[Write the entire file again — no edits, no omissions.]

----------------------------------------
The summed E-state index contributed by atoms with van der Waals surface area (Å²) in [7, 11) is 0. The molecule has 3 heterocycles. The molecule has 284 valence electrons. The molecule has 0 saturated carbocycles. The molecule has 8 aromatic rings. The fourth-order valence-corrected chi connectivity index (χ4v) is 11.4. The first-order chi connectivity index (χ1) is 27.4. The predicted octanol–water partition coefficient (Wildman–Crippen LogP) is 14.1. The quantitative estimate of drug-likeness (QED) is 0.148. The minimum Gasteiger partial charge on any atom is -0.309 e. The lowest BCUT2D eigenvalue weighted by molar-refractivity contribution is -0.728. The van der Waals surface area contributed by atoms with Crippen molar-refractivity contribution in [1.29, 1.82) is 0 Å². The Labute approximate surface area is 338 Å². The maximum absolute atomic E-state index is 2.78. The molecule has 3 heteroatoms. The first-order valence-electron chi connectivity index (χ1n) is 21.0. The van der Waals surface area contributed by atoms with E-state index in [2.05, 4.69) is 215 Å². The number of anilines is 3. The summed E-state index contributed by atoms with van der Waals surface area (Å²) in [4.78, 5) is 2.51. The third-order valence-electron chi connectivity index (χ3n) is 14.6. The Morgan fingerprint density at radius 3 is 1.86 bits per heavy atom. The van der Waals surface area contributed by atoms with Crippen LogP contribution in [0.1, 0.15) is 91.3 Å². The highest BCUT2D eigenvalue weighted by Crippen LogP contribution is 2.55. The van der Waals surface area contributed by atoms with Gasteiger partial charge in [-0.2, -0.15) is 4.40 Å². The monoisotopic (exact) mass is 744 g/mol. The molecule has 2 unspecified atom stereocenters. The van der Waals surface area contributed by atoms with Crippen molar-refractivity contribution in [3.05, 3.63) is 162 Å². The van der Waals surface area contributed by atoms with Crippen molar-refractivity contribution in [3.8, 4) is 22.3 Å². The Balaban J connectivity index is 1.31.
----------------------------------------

The summed E-state index contributed by atoms with van der Waals surface area (Å²) in [7, 11) is 0. The molecule has 3 heterocycles. The molecule has 284 valence electrons. The molecule has 0 saturated carbocycles. The molecule has 8 aromatic rings. The fourth-order valence-corrected chi connectivity index (χ4v) is 11.4. The first-order chi connectivity index (χ1) is 27.4. The predicted octanol–water partition coefficient (Wildman–Crippen LogP) is 14.1. The quantitative estimate of drug-likeness (QED) is 0.148. The minimum Gasteiger partial charge on any atom is -0.309 e. The lowest BCUT2D eigenvalue weighted by molar-refractivity contribution is -0.728. The van der Waals surface area contributed by atoms with Crippen molar-refractivity contribution in [1.29, 1.82) is 0 Å². The Labute approximate surface area is 338 Å². The maximum absolute atomic E-state index is 2.78. The molecule has 3 heteroatoms. The first-order valence-electron chi connectivity index (χ1n) is 21.0. The van der Waals surface area contributed by atoms with E-state index in [2.05, 4.69) is 215 Å². The number of anilines is 3. The summed E-state index contributed by atoms with van der Waals surface area (Å²) in [4.78, 5) is 2.51. The third-order valence-electron chi connectivity index (χ3n) is 14.6. The Morgan fingerprint density at radius 3 is 1.86 bits per heavy atom. The van der Waals surface area contributed by atoms with Crippen LogP contribution in [0.1, 0.15) is 91.3 Å². The highest BCUT2D eigenvalue weighted by Crippen LogP contribution is 2.55. The van der Waals surface area contributed by atoms with Gasteiger partial charge in [-0.2, -0.15) is 4.40 Å². The monoisotopic (exact) mass is 744 g/mol. The molecule has 2 unspecified atom stereocenters. The van der Waals surface area contributed by atoms with Crippen molar-refractivity contribution in [3.05, 3.63) is 162 Å². The van der Waals surface area contributed by atoms with Crippen molar-refractivity contribution in [3.8, 4) is 22.3 Å². The Balaban J connectivity index is 1.31.